Whitcombe’s solo performances lean towards 20th-century music. In 1993 he won the ASCAP award for adventurous programming of contemporary music. In addition, Whitcombe appears with Prism, a saxophone quartet, of which he is a founding member. Musical America named the group the “Outstanding Young Artists of 1989.” In 1994 Prism began a multi-year residency at the Settlement Music School in Philadelphia. Although seven sizes of saxophones exist, Prism consists of four mainstream saxophones: soprano, alto, tenor, and baritone. Whitcombe knows how to play all four, but spends most of his time with the alto instrument. “It’s frustrating enough, with the reeds, to play only one instrument. I’m not eager to play more than one,” he says. Most of the solo saxophone repertoire is for soprano or alto saxophone, Whitcombe points out. There are a few pieces for tenor sax, he says, and still fewer for baritone. The pieces are instrument-specific; if a baritone saxophone were to play a piece written for soprano saxophone, the piece would have to be transcribed.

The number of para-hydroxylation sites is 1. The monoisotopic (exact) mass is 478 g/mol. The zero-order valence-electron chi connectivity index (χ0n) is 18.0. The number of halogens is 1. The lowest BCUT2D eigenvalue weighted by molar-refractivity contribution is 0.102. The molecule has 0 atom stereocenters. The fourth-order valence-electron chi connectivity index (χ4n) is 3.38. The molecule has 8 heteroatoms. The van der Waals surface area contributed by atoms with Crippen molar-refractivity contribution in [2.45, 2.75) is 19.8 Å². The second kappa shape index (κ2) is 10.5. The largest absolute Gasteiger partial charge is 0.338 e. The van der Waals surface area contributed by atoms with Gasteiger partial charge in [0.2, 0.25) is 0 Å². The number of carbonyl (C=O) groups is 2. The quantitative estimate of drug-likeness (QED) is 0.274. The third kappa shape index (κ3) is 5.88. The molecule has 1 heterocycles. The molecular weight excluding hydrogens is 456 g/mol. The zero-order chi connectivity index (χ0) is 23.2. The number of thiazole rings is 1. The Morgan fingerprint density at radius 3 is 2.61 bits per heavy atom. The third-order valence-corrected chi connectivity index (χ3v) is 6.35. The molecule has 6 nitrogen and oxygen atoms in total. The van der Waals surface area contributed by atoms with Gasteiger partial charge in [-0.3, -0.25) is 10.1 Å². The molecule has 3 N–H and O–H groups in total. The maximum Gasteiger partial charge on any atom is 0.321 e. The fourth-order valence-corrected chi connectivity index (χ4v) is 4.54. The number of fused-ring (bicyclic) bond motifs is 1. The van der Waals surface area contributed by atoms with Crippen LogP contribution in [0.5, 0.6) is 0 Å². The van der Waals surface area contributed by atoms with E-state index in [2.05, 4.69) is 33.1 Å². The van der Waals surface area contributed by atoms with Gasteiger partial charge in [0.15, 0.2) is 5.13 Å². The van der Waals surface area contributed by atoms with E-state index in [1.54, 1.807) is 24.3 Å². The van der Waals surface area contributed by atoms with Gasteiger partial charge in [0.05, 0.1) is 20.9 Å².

Half of Prism’s programs are jazz, Whitcombe says. The ensemble has from time to time used electronic wind instruments where a synthesizer is controlled by the breath. With such instruments it is possible to alter pitch, timbre, and volume by the manner of blowing. “They’re frustrating,” says Whitcombe. “You could spend hours adjusting the set-up. Our interest in them is waning. Prism’s recital programs now are acoustic.”
“We’re interested in working with new composers, and seeing what they can write,” Whitcombe says. “Transcriptions of classical music can be valuable, but they don’t do anything to propel the instrument forward.”
Whitcombe admits that playing saxophone has a certain missionary component. “We’re used to being missionaries,” he says. “It’s a big part of what we do. In 1995 the U.S. State Department sent the quartet to South America, and we played only music written in the 10 years before the tour.”